His book Stirring It Up calls upon individual consumers to realize their power in the marketplace, and upon businesses to embrace the environment in their approach to achieving profits. As Sierra magazine wrote in 2007, “Gary Hirshberg’s message is simple: Reducing a company’s environmental impact is good for the bottom line.”

He is chairman and founding partner of Just Label It, a national campaign to require companies to label genetically modified foods. His awards include a 2012 Lifetime Achievement Award from the U.S. Environmental Protection Agency and the 2012 Organic Leadership Award by the U.S. Organic Trade Association. He has received a Gordon Grand Fellowship from Yale, a program that promotes dialogue and understanding between business leaders and students.

I present Gary Hirshberg for the degree Doctor of Humane Letters.

Conferral by President Clayton Spencer:

Gary Hirshberg, you turned a simple dairy treat into big business, growing an organic yogurt operation until even Wal-Mart wanted a taste. By this great entrepreneurial feat, you got us all talking more about the food we eat, where it comes from, and whether it has been created by Mother Nature or by the scientist’s hand. Therefore, by the authority vested in me, I hereby confer upon you the degree Doctor of Humane Letters, with all the rights, privileges, and responsibilities thereunto appertaining.

Vivian W. Pinn, M.D.

Citation by Dean of the Faculty Pamela Baker ’69:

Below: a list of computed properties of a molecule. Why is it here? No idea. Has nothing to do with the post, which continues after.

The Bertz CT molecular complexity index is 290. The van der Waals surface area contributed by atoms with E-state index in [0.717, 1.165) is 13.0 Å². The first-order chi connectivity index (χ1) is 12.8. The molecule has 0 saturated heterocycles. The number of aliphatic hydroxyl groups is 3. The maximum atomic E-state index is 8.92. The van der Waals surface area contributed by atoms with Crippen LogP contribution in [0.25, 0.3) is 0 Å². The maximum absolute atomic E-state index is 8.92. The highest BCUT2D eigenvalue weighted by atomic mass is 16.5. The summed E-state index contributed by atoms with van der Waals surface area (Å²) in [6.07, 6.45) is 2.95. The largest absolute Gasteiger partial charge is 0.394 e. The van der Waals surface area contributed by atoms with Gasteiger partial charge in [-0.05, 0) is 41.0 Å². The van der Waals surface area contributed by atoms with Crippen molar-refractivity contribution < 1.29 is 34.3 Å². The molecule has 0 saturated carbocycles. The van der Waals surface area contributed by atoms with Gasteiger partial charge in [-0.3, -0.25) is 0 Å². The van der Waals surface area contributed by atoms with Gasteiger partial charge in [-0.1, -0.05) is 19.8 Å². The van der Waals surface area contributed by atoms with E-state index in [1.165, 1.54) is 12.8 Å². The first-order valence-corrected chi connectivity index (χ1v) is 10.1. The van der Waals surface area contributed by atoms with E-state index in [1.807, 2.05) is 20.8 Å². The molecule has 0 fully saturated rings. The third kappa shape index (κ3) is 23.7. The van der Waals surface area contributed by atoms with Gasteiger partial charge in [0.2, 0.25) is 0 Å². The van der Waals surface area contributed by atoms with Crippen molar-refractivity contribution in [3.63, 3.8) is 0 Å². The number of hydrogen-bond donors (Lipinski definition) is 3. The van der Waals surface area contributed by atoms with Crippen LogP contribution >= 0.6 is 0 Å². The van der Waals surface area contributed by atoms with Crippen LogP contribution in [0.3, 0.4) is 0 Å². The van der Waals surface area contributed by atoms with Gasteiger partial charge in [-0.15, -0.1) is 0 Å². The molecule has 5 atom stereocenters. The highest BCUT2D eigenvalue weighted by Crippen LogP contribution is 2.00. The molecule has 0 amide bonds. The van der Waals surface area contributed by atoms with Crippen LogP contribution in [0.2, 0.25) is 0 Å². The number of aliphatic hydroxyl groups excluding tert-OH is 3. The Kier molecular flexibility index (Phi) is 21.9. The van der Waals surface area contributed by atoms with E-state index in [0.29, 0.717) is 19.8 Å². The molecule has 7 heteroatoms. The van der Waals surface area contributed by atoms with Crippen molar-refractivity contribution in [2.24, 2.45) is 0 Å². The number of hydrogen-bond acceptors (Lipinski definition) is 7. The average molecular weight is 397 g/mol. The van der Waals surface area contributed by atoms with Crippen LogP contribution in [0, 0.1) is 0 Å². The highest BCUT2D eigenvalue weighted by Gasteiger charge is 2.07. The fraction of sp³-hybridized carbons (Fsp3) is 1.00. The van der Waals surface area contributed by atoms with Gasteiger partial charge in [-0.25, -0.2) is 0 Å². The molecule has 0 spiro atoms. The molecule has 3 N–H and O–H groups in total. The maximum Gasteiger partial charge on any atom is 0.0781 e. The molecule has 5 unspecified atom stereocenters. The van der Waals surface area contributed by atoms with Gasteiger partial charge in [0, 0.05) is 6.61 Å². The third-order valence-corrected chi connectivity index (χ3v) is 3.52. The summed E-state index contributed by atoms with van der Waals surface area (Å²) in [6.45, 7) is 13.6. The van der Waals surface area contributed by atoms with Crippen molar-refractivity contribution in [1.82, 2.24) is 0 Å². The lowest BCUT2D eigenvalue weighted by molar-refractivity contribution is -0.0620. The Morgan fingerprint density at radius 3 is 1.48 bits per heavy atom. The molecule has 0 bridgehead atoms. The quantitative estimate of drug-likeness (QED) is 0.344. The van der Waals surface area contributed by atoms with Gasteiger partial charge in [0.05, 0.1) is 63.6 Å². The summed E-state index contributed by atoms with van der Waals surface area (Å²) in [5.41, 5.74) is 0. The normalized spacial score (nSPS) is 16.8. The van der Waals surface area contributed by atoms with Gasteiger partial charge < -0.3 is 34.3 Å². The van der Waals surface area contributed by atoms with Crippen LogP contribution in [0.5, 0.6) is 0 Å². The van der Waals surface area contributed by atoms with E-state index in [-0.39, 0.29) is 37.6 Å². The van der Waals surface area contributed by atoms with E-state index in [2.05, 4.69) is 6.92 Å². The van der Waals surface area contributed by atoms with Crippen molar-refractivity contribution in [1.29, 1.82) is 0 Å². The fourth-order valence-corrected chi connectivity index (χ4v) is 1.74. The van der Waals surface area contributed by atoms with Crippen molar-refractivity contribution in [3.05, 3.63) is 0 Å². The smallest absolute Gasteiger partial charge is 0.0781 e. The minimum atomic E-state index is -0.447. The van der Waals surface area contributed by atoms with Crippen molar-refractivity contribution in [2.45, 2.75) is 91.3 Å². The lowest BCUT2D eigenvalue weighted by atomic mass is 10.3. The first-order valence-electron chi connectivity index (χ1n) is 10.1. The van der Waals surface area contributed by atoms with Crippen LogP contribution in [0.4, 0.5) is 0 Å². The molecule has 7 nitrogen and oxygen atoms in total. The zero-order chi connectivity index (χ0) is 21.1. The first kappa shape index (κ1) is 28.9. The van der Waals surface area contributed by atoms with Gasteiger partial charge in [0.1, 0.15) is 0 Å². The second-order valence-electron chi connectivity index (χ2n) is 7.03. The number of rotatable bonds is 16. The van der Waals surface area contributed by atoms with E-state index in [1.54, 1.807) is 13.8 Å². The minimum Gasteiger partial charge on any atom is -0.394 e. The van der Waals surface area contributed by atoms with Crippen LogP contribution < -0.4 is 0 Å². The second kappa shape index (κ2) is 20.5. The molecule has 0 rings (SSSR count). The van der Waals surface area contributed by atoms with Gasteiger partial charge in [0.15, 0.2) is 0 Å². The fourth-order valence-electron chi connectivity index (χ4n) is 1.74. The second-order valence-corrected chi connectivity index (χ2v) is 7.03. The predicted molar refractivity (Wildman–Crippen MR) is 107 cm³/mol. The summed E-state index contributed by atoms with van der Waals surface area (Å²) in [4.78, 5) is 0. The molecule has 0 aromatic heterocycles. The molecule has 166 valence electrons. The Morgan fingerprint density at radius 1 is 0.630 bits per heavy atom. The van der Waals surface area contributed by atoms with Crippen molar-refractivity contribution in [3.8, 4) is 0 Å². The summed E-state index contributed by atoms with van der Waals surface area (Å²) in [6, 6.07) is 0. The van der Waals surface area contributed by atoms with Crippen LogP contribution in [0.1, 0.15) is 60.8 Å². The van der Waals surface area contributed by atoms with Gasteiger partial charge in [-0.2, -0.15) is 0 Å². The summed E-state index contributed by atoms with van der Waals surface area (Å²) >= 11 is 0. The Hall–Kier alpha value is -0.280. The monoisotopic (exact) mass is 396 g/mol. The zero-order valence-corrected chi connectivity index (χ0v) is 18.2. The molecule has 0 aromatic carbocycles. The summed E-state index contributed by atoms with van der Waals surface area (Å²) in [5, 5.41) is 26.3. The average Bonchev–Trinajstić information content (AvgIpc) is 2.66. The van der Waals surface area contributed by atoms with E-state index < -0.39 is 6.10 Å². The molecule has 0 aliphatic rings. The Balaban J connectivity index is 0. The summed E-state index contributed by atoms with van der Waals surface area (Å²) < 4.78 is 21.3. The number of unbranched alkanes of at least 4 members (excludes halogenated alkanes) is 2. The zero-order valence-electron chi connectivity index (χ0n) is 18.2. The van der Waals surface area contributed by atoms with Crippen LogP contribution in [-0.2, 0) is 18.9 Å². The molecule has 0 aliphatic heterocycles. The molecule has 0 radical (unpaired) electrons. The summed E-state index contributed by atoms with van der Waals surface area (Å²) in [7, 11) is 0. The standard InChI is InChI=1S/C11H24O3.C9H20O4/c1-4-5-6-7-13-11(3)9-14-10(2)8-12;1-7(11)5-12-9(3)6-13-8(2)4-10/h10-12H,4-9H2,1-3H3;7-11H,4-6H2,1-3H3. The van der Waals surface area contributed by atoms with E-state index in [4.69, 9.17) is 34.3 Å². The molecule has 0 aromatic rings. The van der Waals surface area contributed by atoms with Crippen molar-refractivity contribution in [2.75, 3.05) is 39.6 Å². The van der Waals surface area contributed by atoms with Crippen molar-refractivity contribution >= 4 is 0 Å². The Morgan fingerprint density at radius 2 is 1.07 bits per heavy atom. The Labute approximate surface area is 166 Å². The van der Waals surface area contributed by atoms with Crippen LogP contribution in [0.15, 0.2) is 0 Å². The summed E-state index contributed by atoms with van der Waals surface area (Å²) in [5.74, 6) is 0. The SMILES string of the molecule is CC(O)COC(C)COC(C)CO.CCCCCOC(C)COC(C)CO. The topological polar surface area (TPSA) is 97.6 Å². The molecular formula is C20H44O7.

President Spencer, I present Dr. Vivian Pinn.

Vivian Pinn is a person of firsts and of singular achievements.

Valedictorian of her high school class in Lynchburg, Virginia, she was one of only four black women in her class at Wellesley College.

She was the only woman and the only minority student in her class to graduate from the University of Virginia School of Medicine.

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Vivian W. Pinn, M.D.

She was the first African American woman to chair an academic department of pathology, at Howard University College of Medicine.

In the early 1990s, she was the first director of the Office of Research on Women’s Health at the National Institutes of Health. There, she led programs that advance the fair representation of women in medical research.

She is a fellow of the American Academy of Arts and Sciences, a recipient of the Elizabeth Blackwell Award from the American Medical Women’s Association, and member of the Institute of Medicine.

Growing up in segregated Virginia, she set her sights on medicine at the age of 4. Her family says that one of the first words she learned to spell was “pediatrician.”

Witnessing adult relatives suffer fatal illnesses hardened her resolve to be a healer and to empower others to heal.

Her achievement, however, is more than a tally of “firsts” and “onlys.”

She has worked her entire life to open medicine’s portal to women and people of color: at the NIH, at Howard, and when she taught pathology and was an executive in student affairs at the Tufts University School of Medicine. She has said, “I don’t think you’re truly a good doctor or a good researcher if you don’t reach back to help others coming along.”

In a profile, the magazine Diverse praised her deep devotion to social justice, and quoted her: “I consider myself to be an activist,” she said. “I believe that you can’t just sit back and complain about things. You’ve got to get up and make changes.”

I present Dr. Vivian W. Pinn for the degree Doctor of Science.

Conferral by President Clayton Spencer:

Dr. Vivian Pinn, confronted by ailing bodies in a society rent by racism, you got up, determined to heal. Rising out of the segregated South, you were a one-woman force for integration and social justice. In medical practice and in research, you led America toward a fairer way. Assiduous in pursuit of education, you opened the path for those who came after. Therefore, by the authority vested in me, I hereby confer upon you the degree Doctor of Science, with all the rights, privileges, and responsibilities thereunto appertaining.